a Bris Kit sandwich . . .
. . . or a pulled pork sandwich. . on second thought, I’ll stick with chicken. What does this have to do with rugby? Absolutely nothing, just a reaction to Jeff Gresack regaling 3 goys and a guy for 2 hours each way about his experiences with life and religion.
When we arrived in Bayville, the autumnal chill had not been burned off. Long Island Ralph had arranged for Oyster Bay to be at high tide, so we were not treated to the smell of dead crabs, but he had forgotten to adjust the temperature. He disappeared behind the Porta-John and magically, just as we were ready to kick off 15 minutes later, the clouds separated and the temperatures rose 10 degrees.
As with the last palooza, Lawn Guyland and Morris would join forces against the combined hordes of the Connecticut Greys and the Village Lions. As with every other game we play, the opposition would take the opening kickoff and sashay through the porous More Island defense to score. (maybe if we were more pious, we would be less porous, but that is for greater minds than mine to ponder.)
After the initial score, Big Papi would probe the Grey-on defense to look for their soft spots. (or did the Grey-on defense soften up Chris whilst probing for holes in our offense?) Adam Brennan gave up his shoulder while making a tackle and with the aid of Jeff’s icepack, reemerged as a hunchback on the side line. Jeff sacrificed also, so as to keep Adam comfortable, he donated his icepack and allowed his beer to get warm. Both sides would settle in for a hard hitting, well played match. A long run on one end was matched by our opponent. Infractions were minimal. For once my knees were not rubbed raw from having repeated scrumdowns on fake grass. No doubt inspired by the presence of his twin brother, Dave Kettner was all about the pitch, harkening back to his days with the Memphis Elvii.
The pitch was typical of many municipal pitches in this area. Each of the 17 sports that called the field home had their own lines marked out with their own color. No doubt in honor of visiting Morris, rugby lines were red. Bayville Recreation had obviously called Tom Feury for advice, as the lines of the football endzone were extended in red to meet the sidelines.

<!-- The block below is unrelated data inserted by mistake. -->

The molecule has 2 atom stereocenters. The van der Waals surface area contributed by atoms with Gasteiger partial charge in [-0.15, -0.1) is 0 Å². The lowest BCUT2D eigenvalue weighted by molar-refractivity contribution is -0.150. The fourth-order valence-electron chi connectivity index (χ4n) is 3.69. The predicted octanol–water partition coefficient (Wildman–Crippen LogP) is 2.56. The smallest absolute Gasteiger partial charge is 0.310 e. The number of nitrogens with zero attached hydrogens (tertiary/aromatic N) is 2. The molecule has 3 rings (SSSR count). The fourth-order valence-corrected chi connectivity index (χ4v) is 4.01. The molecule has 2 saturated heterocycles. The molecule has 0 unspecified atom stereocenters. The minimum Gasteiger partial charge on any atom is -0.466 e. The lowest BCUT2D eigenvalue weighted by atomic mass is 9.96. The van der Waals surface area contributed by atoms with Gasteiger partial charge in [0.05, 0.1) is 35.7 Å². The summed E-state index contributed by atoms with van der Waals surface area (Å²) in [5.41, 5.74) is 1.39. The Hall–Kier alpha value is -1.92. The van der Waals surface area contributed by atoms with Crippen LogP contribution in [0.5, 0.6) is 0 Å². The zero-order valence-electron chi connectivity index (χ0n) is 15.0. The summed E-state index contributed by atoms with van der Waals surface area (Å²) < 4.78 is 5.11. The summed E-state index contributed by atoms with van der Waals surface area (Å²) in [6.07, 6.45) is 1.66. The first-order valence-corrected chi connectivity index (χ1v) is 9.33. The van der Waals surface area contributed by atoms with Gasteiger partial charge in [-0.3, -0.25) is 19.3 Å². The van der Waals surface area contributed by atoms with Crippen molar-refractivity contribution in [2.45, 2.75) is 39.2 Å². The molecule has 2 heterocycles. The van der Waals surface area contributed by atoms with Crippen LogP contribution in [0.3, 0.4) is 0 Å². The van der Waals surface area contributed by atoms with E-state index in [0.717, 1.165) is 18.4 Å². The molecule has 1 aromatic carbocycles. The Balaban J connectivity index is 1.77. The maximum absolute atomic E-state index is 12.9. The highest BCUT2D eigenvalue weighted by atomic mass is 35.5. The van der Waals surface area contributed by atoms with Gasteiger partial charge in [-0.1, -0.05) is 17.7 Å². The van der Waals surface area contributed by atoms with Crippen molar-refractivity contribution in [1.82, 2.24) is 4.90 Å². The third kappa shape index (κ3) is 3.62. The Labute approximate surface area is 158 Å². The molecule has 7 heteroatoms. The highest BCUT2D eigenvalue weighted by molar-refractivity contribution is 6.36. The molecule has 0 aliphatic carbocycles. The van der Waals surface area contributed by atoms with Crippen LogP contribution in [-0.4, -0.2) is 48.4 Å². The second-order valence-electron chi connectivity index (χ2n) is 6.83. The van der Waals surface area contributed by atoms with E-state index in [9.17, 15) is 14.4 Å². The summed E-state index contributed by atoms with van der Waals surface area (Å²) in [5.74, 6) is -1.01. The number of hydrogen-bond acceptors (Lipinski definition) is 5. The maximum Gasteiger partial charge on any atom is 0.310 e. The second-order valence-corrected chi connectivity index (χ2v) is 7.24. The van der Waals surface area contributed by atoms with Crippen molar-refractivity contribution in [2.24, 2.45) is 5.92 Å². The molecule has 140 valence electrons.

This panoply of colors resulted in some initial confusion. On one particular maul, the Morris scrum lost track of where we were and mightily pushed the opposition seemingly forever. When we felt the crabs nipping at our ankles, we realized we had literally driven our opponent into the sea. Impressive from biblical perspectives, but worth bupkis from a scoring perspective.
The carnage continued. Aussie Mick went to tackle a Grey Centre, but was met by an erect male appendage in his eye. Mick claimed it was a finger, but at the social later, the 2 were seen having a quiet conversation and sharing an aperitif and a cigarette. (not that there’s anything wrong with that! )
With the sun setting into the Bay of Oysters, Kris O’Brien would throw a dummy and dance an Irish jig around the Grey-ons and score as time expired. (the dummy wasn’t a fake rugby pass, it was the defender who attempted to tackle him.) Rene the ref blew it up. They scored 6 tries, we had 5, we each missed some conversions, so let’s just say we lost by 3. Does the score really matter? It was another magical afternoon in a picturesque setting with friends playing the sport they play in heaven.
Before we close for the day and plan for the final palooza of the season in 2 weeks at Meriden, CT, I would be remiss if I did not mention another former flag coach that broke his cherry today- Welcome Stef Aliprandi to the wide, wonderful, world of Morris Masters Rugby!